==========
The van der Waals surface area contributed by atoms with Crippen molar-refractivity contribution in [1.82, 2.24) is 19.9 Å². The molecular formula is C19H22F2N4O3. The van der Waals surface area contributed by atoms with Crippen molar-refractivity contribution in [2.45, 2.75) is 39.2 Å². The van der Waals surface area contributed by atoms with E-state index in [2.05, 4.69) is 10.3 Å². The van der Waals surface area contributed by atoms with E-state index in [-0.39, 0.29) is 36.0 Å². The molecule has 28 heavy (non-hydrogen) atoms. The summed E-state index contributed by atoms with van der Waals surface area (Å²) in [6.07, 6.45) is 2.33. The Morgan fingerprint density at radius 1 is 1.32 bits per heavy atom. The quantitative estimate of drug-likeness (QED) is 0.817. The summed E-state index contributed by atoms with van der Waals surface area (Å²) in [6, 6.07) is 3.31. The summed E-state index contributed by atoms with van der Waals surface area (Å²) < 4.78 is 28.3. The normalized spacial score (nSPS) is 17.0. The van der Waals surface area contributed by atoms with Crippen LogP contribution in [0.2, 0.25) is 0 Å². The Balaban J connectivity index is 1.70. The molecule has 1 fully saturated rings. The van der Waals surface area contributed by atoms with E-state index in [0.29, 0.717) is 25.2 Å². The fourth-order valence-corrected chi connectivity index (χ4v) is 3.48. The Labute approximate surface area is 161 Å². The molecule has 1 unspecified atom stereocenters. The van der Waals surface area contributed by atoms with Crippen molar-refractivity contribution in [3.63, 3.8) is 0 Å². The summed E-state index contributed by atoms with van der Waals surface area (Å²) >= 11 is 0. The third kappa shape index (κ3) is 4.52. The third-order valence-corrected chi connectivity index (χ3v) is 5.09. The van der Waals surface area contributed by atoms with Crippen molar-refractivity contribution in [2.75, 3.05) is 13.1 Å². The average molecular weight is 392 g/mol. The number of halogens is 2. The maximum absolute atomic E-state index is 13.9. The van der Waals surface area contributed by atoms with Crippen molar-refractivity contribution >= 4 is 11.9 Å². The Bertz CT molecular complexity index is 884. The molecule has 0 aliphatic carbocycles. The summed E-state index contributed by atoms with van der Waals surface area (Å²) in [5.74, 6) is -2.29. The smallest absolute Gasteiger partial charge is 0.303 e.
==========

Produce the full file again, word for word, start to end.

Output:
The van der Waals surface area contributed by atoms with Crippen molar-refractivity contribution in [1.82, 2.24) is 19.9 Å². The molecular formula is C19H22F2N4O3. The van der Waals surface area contributed by atoms with Crippen molar-refractivity contribution in [2.45, 2.75) is 39.2 Å². The van der Waals surface area contributed by atoms with E-state index in [2.05, 4.69) is 10.3 Å². The van der Waals surface area contributed by atoms with E-state index in [-0.39, 0.29) is 36.0 Å². The molecule has 28 heavy (non-hydrogen) atoms. The summed E-state index contributed by atoms with van der Waals surface area (Å²) in [6.07, 6.45) is 2.33. The Morgan fingerprint density at radius 1 is 1.32 bits per heavy atom. The quantitative estimate of drug-likeness (QED) is 0.817. The summed E-state index contributed by atoms with van der Waals surface area (Å²) in [6, 6.07) is 3.31. The summed E-state index contributed by atoms with van der Waals surface area (Å²) < 4.78 is 28.3. The normalized spacial score (nSPS) is 17.0. The van der Waals surface area contributed by atoms with Crippen LogP contribution in [0.2, 0.25) is 0 Å². The Balaban J connectivity index is 1.70. The molecule has 1 fully saturated rings. The van der Waals surface area contributed by atoms with E-state index in [0.29, 0.717) is 25.2 Å². The fourth-order valence-corrected chi connectivity index (χ4v) is 3.48. The Labute approximate surface area is 161 Å². The molecule has 1 unspecified atom stereocenters. The van der Waals surface area contributed by atoms with Crippen molar-refractivity contribution in [3.63, 3.8) is 0 Å². The summed E-state index contributed by atoms with van der Waals surface area (Å²) >= 11 is 0. The third kappa shape index (κ3) is 4.52. The third-order valence-corrected chi connectivity index (χ3v) is 5.09. The van der Waals surface area contributed by atoms with Crippen molar-refractivity contribution in [2.75, 3.05) is 13.1 Å². The average molecular weight is 392 g/mol. The number of halogens is 2. The maximum absolute atomic E-state index is 13.9. The van der Waals surface area contributed by atoms with Crippen molar-refractivity contribution >= 4 is 11.9 Å². The Bertz CT molecular complexity index is 884. The molecule has 0 aliphatic carbocycles. The summed E-state index contributed by atoms with van der Waals surface area (Å²) in [5.74, 6) is -2.29. The smallest absolute Gasteiger partial charge is 0.303 e.